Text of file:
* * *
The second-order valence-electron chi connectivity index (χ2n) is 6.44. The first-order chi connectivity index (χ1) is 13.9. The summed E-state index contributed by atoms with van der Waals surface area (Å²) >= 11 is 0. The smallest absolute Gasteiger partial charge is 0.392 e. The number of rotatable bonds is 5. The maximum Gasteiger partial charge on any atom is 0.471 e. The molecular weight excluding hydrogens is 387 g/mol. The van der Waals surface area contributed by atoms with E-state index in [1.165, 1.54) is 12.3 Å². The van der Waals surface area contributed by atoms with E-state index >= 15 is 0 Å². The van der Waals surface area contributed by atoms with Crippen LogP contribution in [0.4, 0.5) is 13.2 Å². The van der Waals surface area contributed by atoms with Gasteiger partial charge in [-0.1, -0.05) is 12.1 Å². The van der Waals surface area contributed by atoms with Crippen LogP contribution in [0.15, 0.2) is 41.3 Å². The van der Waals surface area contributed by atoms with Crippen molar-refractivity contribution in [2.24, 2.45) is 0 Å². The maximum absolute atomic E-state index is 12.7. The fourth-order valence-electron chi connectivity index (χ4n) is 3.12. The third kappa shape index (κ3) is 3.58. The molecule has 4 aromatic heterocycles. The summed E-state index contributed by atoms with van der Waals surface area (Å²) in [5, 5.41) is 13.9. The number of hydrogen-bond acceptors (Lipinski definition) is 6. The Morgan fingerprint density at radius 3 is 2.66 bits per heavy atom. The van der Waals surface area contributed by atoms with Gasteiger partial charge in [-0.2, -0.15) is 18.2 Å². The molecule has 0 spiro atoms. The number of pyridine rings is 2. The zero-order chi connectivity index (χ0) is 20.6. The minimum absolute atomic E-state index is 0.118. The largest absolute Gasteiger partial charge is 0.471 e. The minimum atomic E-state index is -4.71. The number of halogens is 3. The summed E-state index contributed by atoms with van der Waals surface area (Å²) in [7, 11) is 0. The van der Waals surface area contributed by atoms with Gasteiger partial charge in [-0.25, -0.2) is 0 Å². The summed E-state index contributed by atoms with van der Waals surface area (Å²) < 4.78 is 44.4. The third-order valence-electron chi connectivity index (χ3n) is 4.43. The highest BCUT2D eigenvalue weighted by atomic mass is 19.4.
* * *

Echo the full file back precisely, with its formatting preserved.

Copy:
The second-order valence-electron chi connectivity index (χ2n) is 6.44. The first-order chi connectivity index (χ1) is 13.9. The summed E-state index contributed by atoms with van der Waals surface area (Å²) >= 11 is 0. The smallest absolute Gasteiger partial charge is 0.392 e. The number of rotatable bonds is 5. The maximum Gasteiger partial charge on any atom is 0.471 e. The molecular weight excluding hydrogens is 387 g/mol. The van der Waals surface area contributed by atoms with E-state index in [1.165, 1.54) is 12.3 Å². The van der Waals surface area contributed by atoms with E-state index >= 15 is 0 Å². The van der Waals surface area contributed by atoms with Crippen LogP contribution in [0.4, 0.5) is 13.2 Å². The van der Waals surface area contributed by atoms with Gasteiger partial charge in [-0.1, -0.05) is 12.1 Å². The van der Waals surface area contributed by atoms with Crippen LogP contribution in [0.15, 0.2) is 41.3 Å². The van der Waals surface area contributed by atoms with Crippen molar-refractivity contribution in [2.24, 2.45) is 0 Å². The maximum absolute atomic E-state index is 12.7. The fourth-order valence-electron chi connectivity index (χ4n) is 3.12. The third kappa shape index (κ3) is 3.58. The molecule has 4 aromatic heterocycles. The summed E-state index contributed by atoms with van der Waals surface area (Å²) in [5, 5.41) is 13.9. The number of hydrogen-bond acceptors (Lipinski definition) is 6. The Morgan fingerprint density at radius 3 is 2.66 bits per heavy atom. The van der Waals surface area contributed by atoms with Gasteiger partial charge in [-0.2, -0.15) is 18.2 Å². The molecule has 0 spiro atoms. The number of pyridine rings is 2. The zero-order chi connectivity index (χ0) is 20.6. The minimum absolute atomic E-state index is 0.118. The largest absolute Gasteiger partial charge is 0.471 e. The minimum atomic E-state index is -4.71. The number of halogens is 3. The summed E-state index contributed by atoms with van der Waals surface area (Å²) in [7, 11) is 0. The van der Waals surface area contributed by atoms with Gasteiger partial charge in [-0.25, -0.2) is 0 Å². The summed E-state index contributed by atoms with van der Waals surface area (Å²) < 4.78 is 44.4. The third-order valence-electron chi connectivity index (χ3n) is 4.43. The highest BCUT2D eigenvalue weighted by atomic mass is 19.4.